Vast majority of preterm babies receive early antibiotic therapy

A study, published in JAMA Network Open, examined early antibiotic use among premature infants in the U.S.

Researchers conducted a retrospective cohort study using data from an administrative database of inpatient encounters from 297 academic and community hospitals across the country. They studied 40,364 very low birth weight infants, including 12,947 extremely low birth weight infants — who weighed less than 1,000 grams/2.20 pounds — admitted to the neonatal intensive care unit and who survived for at least one day.

The study shows 78.6 percent of very low birth weight infants and 87 percent of extremely low birth weight infants were given antibiotics within the first three days of life. There was a small but significant decrease in the rate of prolonged antibiotic duration for very low birth weight infants over time, but not for extremely low birth weight infants.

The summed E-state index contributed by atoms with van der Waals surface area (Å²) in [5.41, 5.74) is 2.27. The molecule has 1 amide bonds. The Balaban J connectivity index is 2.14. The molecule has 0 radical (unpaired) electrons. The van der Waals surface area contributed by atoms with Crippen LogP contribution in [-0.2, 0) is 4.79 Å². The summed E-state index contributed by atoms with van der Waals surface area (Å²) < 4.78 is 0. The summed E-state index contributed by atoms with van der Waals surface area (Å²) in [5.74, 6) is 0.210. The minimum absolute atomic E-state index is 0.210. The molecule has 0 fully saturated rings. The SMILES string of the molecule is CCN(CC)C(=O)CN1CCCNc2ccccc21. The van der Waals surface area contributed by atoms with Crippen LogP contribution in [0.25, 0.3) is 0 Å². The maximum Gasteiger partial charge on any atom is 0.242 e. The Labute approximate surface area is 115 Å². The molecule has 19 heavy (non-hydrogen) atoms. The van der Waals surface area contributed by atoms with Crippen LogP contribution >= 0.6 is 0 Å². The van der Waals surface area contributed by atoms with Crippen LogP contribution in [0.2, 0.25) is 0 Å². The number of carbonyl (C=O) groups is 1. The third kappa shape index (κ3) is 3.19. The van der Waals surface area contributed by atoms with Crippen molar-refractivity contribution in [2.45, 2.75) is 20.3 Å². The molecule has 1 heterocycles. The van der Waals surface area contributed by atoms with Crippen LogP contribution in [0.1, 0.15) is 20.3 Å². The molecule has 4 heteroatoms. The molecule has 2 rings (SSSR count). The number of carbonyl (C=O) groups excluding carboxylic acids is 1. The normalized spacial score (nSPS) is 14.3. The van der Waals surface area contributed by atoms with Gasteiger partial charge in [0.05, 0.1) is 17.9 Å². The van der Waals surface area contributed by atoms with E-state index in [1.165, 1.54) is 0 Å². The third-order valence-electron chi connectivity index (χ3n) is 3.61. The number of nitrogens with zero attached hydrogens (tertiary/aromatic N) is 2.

Additionally, researchers found early antibiotic exposures across centers varied. Around 61 percent of centers started antibiotic therapy for more than 75 percent of very low birth weight infants, and 84.8 percent started antibiotic therapy for more than 75 percent of extremely low birth weight infants.

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